In our technology-driven world, email has become a part of daily communication. It is used for everything from personal messages between family and friends to marketing, advertising, and business communication. In the work environment, emails are often sent to convey a wide range of information. Before you hit the “send” button, however, make sure that you are following some basic rules of email etiquette.
- Keep messages short and to the point. People are bombarded with tons of emails every day. They do not want to spend a great deal of time reading lengthy messages that could have easily been summed up in a few short sentences. Avoid using long paragraphs and instead approach email like a PowerPoint slide – short sentences that get the point across.
- Send messages only to essential recipients. The more people you add or copy, the more confusing things can become. This also takes up time and inbox space of people who aren’t really involved. Identify who the target audience is and direct the email to only these people. Be strategic.
- Clearly label the subject line. This is the first glimpse of the email that a person gets. Make it count. Oftentimes people prioritize or sort their emails. Having a clear, concise subject line can help ensure that your email gets read and responded to instead of lost in the shuffle. If it is time specific, start off with the date followed by the purpose of the email.
- Pay attention to tone. Written text can be impersonal in nature and is prone to misinterpretation. Choose your words carefully to avoid sending the wrong message. Reread the text to see if you can make things more clear or adjust phrases that may give off the wrong impression. Remember – the recipient can’t see the look on your face or hear the tone in your voice. They are relying on your words for this information.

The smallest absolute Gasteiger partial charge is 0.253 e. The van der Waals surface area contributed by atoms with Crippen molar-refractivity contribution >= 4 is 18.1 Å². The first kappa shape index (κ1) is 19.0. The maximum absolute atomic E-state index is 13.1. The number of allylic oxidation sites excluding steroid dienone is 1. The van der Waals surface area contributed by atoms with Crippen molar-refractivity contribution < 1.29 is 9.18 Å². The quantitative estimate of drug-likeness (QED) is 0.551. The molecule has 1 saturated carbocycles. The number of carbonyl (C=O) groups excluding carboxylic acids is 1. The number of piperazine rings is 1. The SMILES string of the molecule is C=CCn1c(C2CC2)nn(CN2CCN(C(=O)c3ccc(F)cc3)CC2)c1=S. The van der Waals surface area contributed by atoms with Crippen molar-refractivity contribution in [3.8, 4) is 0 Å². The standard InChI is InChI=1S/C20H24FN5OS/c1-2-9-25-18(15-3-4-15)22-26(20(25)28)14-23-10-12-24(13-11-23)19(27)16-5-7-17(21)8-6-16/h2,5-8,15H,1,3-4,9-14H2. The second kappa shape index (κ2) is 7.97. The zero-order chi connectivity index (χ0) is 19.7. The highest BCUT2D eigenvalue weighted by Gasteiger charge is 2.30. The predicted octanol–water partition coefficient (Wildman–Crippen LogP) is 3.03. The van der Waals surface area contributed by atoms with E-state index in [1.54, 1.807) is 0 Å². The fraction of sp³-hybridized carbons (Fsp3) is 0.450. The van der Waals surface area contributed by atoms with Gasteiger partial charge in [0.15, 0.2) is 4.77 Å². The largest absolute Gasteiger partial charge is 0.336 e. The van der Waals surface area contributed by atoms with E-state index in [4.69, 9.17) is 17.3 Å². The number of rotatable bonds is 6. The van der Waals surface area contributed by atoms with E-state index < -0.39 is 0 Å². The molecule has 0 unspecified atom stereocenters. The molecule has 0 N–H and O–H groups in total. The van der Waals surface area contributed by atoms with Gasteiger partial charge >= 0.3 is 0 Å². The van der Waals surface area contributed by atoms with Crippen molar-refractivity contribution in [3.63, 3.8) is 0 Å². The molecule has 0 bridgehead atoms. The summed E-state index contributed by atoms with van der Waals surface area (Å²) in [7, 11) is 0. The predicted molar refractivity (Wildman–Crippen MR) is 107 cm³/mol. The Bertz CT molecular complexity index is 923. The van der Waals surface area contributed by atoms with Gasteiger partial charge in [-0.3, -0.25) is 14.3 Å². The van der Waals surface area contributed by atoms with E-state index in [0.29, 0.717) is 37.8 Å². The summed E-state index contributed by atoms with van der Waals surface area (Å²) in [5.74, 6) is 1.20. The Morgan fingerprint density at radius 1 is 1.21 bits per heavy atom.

- Proofread. Always double-check your emails before you hit send. Read through them again carefully to catch any spelling or grammar mistakes. Your message is a reflection of you, so you want to make sure that it is professional and positioning you as an authority in your space. A misspelled or missing word can change the whole meaning of a sentence.
- Add others to your response who were not included on the initial message. Unless there is a clear purpose for adding another person to the email string, simply reply to the person who sent it. If there are multiple recipients or others who are “CCed,” be mindful of hitting “reply” versus “reply all.” Bringing others into the conversation can be perceived as passive aggressive and cause more confusion or challenges.
- Hold meetings via email. Emails should be concise and have a clear purpose. If responsibilities need to be delegated or matters need to be more thoroughly discussed, hold a meeting in person or over the phone. Sending and receiving multiple emails from various people can delay the process and things can be easily overlooked or miscommunicated by mistake.
- Overuse email. There is a time, place, and purpose for everything. If it is faster and easier to pick up the phone or quickly drop by to see someone in person to relay your message or ask a question, do so. Email should not replace all other forms of communication. Sometimes it makes more sense to engage in face-to-face or phone communication rather than trying to figure out how to clearly convey something via email. Use them only as necessary because people are busy and do not want to spend their entire day on email.
Keeping these basic points in mind can help you to use your email more effectively and get your point across in a clearer way. Always remember to keep things professional and reflect yourself and your employer in a positive light. Once an email is sent, it is gone, so use your best judgment on what you say and how you say it.
For more assistance with email etiquette and how to assert yourself as a leader, contact JP Kantor Associates today. We can help you to present yourself in a more positive light and become an effective leader capable of producing desired results. What you say and how you say it matters, so make it count.